The time of day
The lowest gas fees usually occur when most of the US sleeps.
The time of the week
Ether gas fees are most expensive on week days.
The speed of your order
For faster execution, you have to pay more in gas fees.
Gas fees jump when whales (large holders of ETH) transact.
How busy the network is.
Gas Fees and Ethereum 2.0
In late 2022, Ethereum changed their consensus mechanism from proof-of-work to proof-of-stake in an event dubbed ‘The Merge’.
The Merge officially began in late 2022, and will not be complete until sometime in 2023. One reason The Merge happened was to introduce sharding, which involves a horizontal split of Ethereum’s database. This split will help spread out the large amounts of data the network processes and increase transaction throughput. Sharding is slated to be deployed on Ethereum later this year.
The main value-add of sharding will be a dramatic reduction in the gas fees required to transact on Ethereum. This gas fee reduction will dramatically increase the network’s ability to scale.
🚨 If you’re trading crypto on a centralized exchange, you don’t pay gas fees – you pay maker/taker fees. Read how these fees work here!
Polygon is a layer-2 scaling solution for the Ethereum network, which means that it is compatible with the EVM (Ethereum Virtual Machine).
Unlike Ethereum, Polygon uses ‘rollups’ to bundle together thousands of transactions. This helps to increase the number of transactions stored in a block, and therefore reduces fees. Polygon’s network fees are paid in MATIC, the blockchains naive token.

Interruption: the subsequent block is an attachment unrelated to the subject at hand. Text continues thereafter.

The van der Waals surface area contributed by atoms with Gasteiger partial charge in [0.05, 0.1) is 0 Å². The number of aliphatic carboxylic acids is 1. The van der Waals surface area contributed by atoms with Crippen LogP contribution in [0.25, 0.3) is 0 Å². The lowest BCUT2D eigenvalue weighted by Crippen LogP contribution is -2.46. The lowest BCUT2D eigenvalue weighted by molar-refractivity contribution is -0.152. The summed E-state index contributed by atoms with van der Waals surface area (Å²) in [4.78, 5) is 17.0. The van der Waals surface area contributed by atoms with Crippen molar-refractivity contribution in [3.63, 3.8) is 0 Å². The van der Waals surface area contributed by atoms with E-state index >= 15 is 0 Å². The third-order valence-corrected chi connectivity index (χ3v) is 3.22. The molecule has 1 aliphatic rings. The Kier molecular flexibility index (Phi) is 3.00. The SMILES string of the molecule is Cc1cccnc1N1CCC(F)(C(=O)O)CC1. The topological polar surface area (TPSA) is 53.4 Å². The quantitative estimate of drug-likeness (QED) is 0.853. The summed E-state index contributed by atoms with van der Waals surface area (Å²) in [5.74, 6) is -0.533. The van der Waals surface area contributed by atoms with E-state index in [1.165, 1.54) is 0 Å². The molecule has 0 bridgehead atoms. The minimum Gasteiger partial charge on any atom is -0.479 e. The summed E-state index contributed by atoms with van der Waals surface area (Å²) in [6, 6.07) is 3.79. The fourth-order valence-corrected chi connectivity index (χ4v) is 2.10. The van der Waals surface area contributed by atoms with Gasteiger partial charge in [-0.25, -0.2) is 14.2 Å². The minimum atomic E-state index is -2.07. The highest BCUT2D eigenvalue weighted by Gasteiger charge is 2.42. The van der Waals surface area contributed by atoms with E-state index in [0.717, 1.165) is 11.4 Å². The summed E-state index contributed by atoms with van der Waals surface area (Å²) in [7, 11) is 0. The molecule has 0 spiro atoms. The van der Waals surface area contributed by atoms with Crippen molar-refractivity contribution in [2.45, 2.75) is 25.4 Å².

Ethereum gas fees are lowest on both weekends and in the middle of the night for the United States. Gas fees tend to be at their highest on Friday during market hours.
Although you can not directly write off Ethereum gas fees, you can use them to reduce the cost basis of crypto swaps. This will help to lower your taxes when you sell your digital assets.
ETH gas fees can be high for many reasons. Network congestion is the main reason why ETH gas fees are high. Layer 2 solution, like Polygon and Arbitrum offer reduced gas fees through sharding.
Ether gas fees can be reduced by waiting to place your transaction until the network is less congested. The Ethereum network is at its slowest over the weekend and when the US stock market is closed.
The gas fees for ether (ETH) are at their lowest between 9:00 and 11:00 UTC. In the US, these hours are generally in the middle of the night.